Among modern urbanists, the universal consensus that the postwar urban form of towers in parks is bad gives way to fractious disagreements about which urban form to replace them with. The main battle lines are drawn between libertarians and such liberal sympathizers as Matt Yglesias who argue for removing zoning laws and building tall buildings on the model of Manhattan, and social liberals in the tradition of Christopher Alexander who argue for height limits and traditional pre-19th century urbanism. On the blogosphere, the most consistent advocate of the former is Market Urbanism, and the most consistent advocate of the latter is Old Urbanist.
Wherever social scientists examine these issues, they find a taste that architects on the whole do not find it interesting to satisfy, a taste for the low-rise, the small scale, the unit that gives some privacy, some access to the ground, a small piece of land wholly under one’s control. I am not, of course, describing a universal taste, But for people raising children – and indeed many others – it is a near universal taste, if people have a choice. Nor is there any reason to think that is is necessary or desirable that people be educated against that taste and develop a taste for a larger or gargantuan scale…
A good rule of thumb is that one should dismiss every claim of a “near universal taste” that is not universal in the literal sense – and this one is not. I’m basing my impression on Charlie’s post and it could be that Glazer provides more justification for the universality of the desire for single-family owner-occupied housing, but outside the US, I just don’t see it. It’s not present in Tel Aviv, Paris, or any other city where the rich usually live in multi-story buildings, on their own volition. In Paris one at least has the consolation that people live in mid-rise buildings; Tel Aviv, where those mid-rise buildings are for the upper middle class while the rich live in modernist skyscrapers, has no such excuse. Even Manhattan is undergoing an upper-class baby boom, so even in the US families with children are no longer shunning the city.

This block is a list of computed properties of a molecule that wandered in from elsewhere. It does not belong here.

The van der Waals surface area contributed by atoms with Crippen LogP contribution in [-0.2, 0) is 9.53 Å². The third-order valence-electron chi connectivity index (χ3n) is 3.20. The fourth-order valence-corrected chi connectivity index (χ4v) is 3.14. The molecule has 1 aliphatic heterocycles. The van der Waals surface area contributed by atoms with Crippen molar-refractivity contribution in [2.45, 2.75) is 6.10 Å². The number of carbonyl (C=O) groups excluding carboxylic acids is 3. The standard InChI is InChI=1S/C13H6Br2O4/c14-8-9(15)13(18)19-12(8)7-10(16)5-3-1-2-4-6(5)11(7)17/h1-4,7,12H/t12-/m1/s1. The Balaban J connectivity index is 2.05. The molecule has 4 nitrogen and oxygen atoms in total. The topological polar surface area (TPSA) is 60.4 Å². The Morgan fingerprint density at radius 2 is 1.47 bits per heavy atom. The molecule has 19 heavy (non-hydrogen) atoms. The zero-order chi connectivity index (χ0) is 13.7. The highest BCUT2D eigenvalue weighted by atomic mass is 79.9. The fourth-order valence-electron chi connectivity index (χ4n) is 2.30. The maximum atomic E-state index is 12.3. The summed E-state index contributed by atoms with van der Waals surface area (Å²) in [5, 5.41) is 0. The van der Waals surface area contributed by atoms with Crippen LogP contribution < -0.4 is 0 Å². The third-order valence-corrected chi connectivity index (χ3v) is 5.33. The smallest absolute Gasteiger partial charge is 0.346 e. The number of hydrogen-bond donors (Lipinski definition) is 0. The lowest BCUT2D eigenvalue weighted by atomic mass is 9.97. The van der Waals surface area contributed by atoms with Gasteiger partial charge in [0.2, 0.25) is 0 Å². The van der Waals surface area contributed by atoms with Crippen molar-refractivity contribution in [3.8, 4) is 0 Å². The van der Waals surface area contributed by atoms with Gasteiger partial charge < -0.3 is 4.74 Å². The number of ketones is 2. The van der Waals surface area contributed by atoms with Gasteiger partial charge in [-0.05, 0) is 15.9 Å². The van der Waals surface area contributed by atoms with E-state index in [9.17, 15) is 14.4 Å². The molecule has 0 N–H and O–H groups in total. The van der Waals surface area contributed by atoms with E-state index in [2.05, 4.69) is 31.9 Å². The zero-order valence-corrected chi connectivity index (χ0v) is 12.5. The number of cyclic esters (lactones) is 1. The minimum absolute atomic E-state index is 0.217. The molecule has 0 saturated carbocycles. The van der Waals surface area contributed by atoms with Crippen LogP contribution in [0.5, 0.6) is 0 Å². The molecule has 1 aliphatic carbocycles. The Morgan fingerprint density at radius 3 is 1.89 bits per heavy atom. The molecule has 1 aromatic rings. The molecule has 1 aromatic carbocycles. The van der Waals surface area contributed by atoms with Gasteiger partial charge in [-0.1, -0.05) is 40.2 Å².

In general, it’s easy to dismiss everything one does not like as going against a universal taste. All one needs is to point to universal acceptance in places where government regulations mandate one’s preference (for example, suburbia in most of the US) and, if one wants to be more self-conscious, then harangue about government regulations elsewhere mandating the opposite. In reality, the rich live where other rich people live, in gated communities, which can have any urban form; the middle class lives where the rest of the middle class lives; the poor live where housing is cheap. Even modernist projects can do: for middle-class examples, consider New York’s Co-op City and Stuyvesant Town.
In contrast, the primary argument used by height limit opponents is utilitarian: density requires height. This is obvious in central business districts, where the economics of agglomeration favor very large buildings, and vertical CBDs such as Midtown and Lower Manhattan and the Chicago Loop can attain very high densities. The footprint of the Empire State Building has a floor area ratio of 33, that of the